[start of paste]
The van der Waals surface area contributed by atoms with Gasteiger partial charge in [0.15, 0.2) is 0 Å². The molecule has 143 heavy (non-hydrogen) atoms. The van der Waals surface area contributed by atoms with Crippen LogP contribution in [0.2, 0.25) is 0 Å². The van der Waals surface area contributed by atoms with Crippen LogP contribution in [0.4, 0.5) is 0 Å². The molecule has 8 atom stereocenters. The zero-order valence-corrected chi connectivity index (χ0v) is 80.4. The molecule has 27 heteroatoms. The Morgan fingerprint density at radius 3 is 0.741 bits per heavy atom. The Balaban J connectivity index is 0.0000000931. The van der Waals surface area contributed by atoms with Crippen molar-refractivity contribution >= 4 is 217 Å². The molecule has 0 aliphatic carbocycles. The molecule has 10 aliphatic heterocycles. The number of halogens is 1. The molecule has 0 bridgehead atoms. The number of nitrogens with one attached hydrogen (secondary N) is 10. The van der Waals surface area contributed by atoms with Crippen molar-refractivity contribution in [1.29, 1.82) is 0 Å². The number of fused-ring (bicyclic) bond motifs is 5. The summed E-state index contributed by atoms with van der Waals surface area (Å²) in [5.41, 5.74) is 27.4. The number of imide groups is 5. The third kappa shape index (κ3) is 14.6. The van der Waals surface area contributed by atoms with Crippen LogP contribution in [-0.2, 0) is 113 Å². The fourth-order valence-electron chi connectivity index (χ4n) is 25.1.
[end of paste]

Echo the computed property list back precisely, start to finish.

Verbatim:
The van der Waals surface area contributed by atoms with Gasteiger partial charge in [0.15, 0.2) is 0 Å². The molecule has 143 heavy (non-hydrogen) atoms. The van der Waals surface area contributed by atoms with Crippen LogP contribution in [0.2, 0.25) is 0 Å². The van der Waals surface area contributed by atoms with Crippen LogP contribution in [0.4, 0.5) is 0 Å². The molecule has 8 atom stereocenters. The zero-order valence-corrected chi connectivity index (χ0v) is 80.4. The molecule has 27 heteroatoms. The Morgan fingerprint density at radius 3 is 0.741 bits per heavy atom. The Balaban J connectivity index is 0.0000000931. The van der Waals surface area contributed by atoms with Crippen molar-refractivity contribution >= 4 is 217 Å². The molecule has 0 aliphatic carbocycles. The molecule has 10 aliphatic heterocycles. The number of halogens is 1. The molecule has 0 bridgehead atoms. The number of nitrogens with one attached hydrogen (secondary N) is 10. The van der Waals surface area contributed by atoms with Crippen molar-refractivity contribution in [1.29, 1.82) is 0 Å². The number of fused-ring (bicyclic) bond motifs is 5. The summed E-state index contributed by atoms with van der Waals surface area (Å²) in [5.41, 5.74) is 27.4. The number of imide groups is 5. The third kappa shape index (κ3) is 14.6. The van der Waals surface area contributed by atoms with Crippen LogP contribution in [-0.2, 0) is 113 Å². The fourth-order valence-electron chi connectivity index (χ4n) is 25.1.